Trans athlete Ivy calls FINA policy ‘unscientific’


Swimming – 18th FINA World Swimming Championships – Women’s 50m Butterfly Heats – Nambu University Municipal Aquatics Center, Gwangju, South Korea – July 26, 2019. Swimmers compete. REUTERS/Stefan Wermuth

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BENGALURU, June 21 (Reuters) – Transgender cyclist Veronica Ivy has questioned swimming’s governing body FINA’s decision to restrict the participation of trans athletes in elite women’s competitions, telling Reuters that there had not been enough research to guide such decisions.

Ivy also criticized FINA’s plans to explore an ‘open’ category as part of its policy adopted following a vote at its Extraordinary General Congress on Sunday, saying such a move does not respect athletes. trans.

FINA’s decision, the toughest of any Olympic sports body, came after members heard a report from a transgender task force made up of medical, legal and sports figures. Read more

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FINA’s new Competition Eligibility Policy states that male-to-female transgender athletes are only eligible to compete if “they have not experienced any part of male puberty beyond Tanner’s Stage 2 (from puberty) or before the age of 12, whichever is later”.

Canadian Ivy, who in 2018 became the first transgender UCI masters track cycling world champion by winning the women’s 35-44 category, called FINA’s policy “unscientific”.

“There hasn’t been a single peer-reviewed study of competitive trans swimmers to show that there is a competitive advantage for post-pubertal transition,” Ivy said.

“So to isolate puberty because the breaking point is not based on any evidence, it’s not based on them seeing a benefit for trans women, they only looked at cisgender male athletes compared to female cisgender athletes.

“That’s not how it works. When you’re trying to single out trans women, you have to study trans female athletes…FINA hasn’t done that.”

With the world championships currently taking place in Budapest, FINA was not immediately available for comment.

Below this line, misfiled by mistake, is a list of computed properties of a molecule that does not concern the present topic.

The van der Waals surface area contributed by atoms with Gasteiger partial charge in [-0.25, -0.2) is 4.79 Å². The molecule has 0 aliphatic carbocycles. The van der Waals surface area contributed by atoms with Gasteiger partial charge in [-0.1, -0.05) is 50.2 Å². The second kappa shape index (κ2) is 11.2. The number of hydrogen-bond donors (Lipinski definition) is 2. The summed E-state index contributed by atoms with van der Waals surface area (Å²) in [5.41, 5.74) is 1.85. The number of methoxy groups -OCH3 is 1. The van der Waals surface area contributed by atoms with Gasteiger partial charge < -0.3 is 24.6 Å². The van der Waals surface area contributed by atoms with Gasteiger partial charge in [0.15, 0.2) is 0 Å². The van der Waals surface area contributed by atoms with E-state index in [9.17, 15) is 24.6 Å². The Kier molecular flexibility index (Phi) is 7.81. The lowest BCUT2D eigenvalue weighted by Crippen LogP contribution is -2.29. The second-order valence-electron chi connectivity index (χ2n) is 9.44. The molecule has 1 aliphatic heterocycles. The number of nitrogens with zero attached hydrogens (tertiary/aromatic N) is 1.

But FINA’s claim that trans female athletes retain some physical advantages despite testosterone suppression after going through male puberty has been backed up by a study by Joanna Harper, a PhD student at Loughborough University.

This article concluded that “strength can be well preserved” in trans women during the first three years of hormone therapy.


“It’s reasonable to impose restrictions on trans women in international-level athletic competition,” Harper said, adding that she was disappointed but not surprised by FINA’s policy.

“Restricting participation only to trans women who have never experienced male puberty is not necessary to ensure meaningful competition for all women.

“As for the open category, I am skeptical, but I will reserve judgment until I see the finished product. Will there be Olympic medals in swimming in the open category? Swimmers in this category will they be able to earn a living as professionals?”

The debate around trans female athletes has intensified after University of Pennsylvania swimmer Lia Thomas became the first transgender NCAA champion in Division I history after winning the 500-meter freestyle. female this year.

Rugby league also banned transgender players from women’s international competition on Tuesday. Read more

World football body FIFA is consulting on transgender participation while World Athletics chief Sebastian Coe has praised FINA for its stance. Read more

The International Cycling Union has also tightened its rules on transgender participation. Read more

Ivy said FINA’s decision was likely due to Thomas, who has not won a world title or competed in the Olympics.

“In the United States, trans people are under attack…People trying to shut down treatment and access to health care and sports…politicians calling for us to be murdered,” he said. she declared.

“That’s the context in which we see something like this.”

Harper said it was important for sports bodies to continue collecting data.

“I would suggest that whatever decisions they make today they review them regularly and hopefully as more and better data comes out they come up with better policies,” he said. Harper.

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Reporting by Shrivathsa Sridhar in Bengaluru Editing by Toby Davis

Our standards: The Thomson Reuters Trust Principles.

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